28 March- 01 April 2023                                             01352 344101

Theatre Royal, Plymouth                                           theatreroyal.com

4 – 8 April 2023                                                           01752 267222

Regent Theatre, Stoke-On-Trent                               atgtickets.com

11 – 15 April 2023                                                       0844 871 7615

Congress Theatre, Eastbourne                                  eastbournetheatres.co.uk

18 – 22 April 2023                                                       01323 412000

Bord Gáis Energy Theatre, Dublin                              bordgaisenergytheatre.ie

25 April – 6 May 2023                                                 353 (0) 1 677 7999

York Opera House                                                      atgtickets.com

9 – 13 May 2023                                                         0333 009 6690

The Alexandra, Birmingham                                      atgtickets.com/birmingham

16 – 20 May 2023                                                       0844 871 7615

The Orchard, Dartford                                               orchardtheatre.co.uk

23 – 27 May 2023                                                       0343 310 0033

Waterside Theatre, Aylesbury                                   atgtickets.com

30 May – 3 June 2023                                                 0844 871 7615

Everyman Theatre, Cheltenham                                everymantheatre.org.uk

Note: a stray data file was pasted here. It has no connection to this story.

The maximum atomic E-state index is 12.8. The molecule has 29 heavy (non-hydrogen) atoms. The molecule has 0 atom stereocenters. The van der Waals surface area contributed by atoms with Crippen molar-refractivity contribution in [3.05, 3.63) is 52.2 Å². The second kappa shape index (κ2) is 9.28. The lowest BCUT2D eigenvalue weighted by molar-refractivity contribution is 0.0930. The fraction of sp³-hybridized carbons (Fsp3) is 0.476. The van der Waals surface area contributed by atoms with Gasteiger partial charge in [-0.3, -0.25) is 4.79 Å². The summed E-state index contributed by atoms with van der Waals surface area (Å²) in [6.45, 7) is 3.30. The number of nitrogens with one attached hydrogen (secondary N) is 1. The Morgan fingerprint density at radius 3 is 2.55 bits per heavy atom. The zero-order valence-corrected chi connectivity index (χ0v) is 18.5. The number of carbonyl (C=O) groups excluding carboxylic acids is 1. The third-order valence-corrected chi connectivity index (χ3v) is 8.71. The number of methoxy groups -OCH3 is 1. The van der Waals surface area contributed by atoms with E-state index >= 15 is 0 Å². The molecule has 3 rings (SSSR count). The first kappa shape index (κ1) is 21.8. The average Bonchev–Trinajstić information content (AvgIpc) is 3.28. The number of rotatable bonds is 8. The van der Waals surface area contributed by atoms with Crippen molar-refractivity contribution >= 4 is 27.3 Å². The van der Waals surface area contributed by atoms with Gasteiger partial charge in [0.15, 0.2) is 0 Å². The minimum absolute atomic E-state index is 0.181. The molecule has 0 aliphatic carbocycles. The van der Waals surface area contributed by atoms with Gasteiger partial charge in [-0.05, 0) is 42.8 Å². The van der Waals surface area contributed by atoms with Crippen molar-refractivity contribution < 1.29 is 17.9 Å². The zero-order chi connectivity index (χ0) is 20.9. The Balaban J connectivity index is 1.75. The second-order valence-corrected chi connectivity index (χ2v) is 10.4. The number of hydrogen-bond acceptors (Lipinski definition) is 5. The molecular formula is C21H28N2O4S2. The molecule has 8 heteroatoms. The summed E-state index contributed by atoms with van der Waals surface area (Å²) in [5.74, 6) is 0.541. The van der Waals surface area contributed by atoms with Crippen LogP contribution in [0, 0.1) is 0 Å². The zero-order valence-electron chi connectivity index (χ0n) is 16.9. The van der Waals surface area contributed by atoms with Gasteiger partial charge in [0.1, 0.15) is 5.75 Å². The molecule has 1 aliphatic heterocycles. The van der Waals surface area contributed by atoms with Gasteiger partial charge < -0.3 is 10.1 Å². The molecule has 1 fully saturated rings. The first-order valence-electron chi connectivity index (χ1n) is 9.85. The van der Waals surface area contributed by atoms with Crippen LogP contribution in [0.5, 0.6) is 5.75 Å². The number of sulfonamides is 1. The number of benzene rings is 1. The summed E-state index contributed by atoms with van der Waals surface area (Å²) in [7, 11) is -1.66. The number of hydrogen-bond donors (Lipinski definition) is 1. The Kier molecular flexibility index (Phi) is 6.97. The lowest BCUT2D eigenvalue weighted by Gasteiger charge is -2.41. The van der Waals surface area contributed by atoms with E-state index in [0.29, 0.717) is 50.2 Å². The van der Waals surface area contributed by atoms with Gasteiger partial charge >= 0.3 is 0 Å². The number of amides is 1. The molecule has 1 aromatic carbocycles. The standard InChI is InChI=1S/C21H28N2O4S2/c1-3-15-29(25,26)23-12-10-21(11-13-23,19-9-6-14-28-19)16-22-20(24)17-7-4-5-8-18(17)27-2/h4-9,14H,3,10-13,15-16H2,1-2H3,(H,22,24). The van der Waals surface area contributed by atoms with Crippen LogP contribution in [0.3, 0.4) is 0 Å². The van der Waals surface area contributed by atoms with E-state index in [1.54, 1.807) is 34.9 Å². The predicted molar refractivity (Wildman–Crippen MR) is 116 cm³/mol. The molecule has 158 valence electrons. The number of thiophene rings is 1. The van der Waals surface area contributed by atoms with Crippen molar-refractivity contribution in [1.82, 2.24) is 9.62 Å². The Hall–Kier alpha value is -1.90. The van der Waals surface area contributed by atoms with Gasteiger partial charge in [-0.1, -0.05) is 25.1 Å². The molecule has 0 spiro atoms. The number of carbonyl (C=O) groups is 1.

6 – 10 June 2023                                                         01242 572573

Theatre Royal, Norwich                                                norwichtheatre.org

13 – 17 June 2023                                                       01603 630 000

Empire Theatre, Sunderland                                      atgtickets.com

20 – 24 June 2023                                                        0844 871 7615

Kings Theatre, Glasgow                                             atgtickets.com

27 June – 1 July 2023                                                   0333 009 6690

The Empire, Liverpool                                                atgtickets.com

4 – 8 July 2023                                                            0844 871 7615

The Alhambra, Bradford                                               bradford-theatres.co.uk

18 – 22 July 2023                                                        01274 432000

Festival Theatre, Malvern                                             malvern-theatres.co.uk

25 – 29 July 2023                                                        01684 892277   

The Hawth, Crawley                                                      parkwoodtheatres.co.uk

1 – 5 August 2023                                                       01293 553636

Palace Theatre, Manchester                                      atgtickets.com/manchester

8 – 12 August 2023                                                     020 7206 1174     

Curve Theatre, Leicester                                               curveonline.co.uk

15 – 19 August 2023                                                   0116 242 3595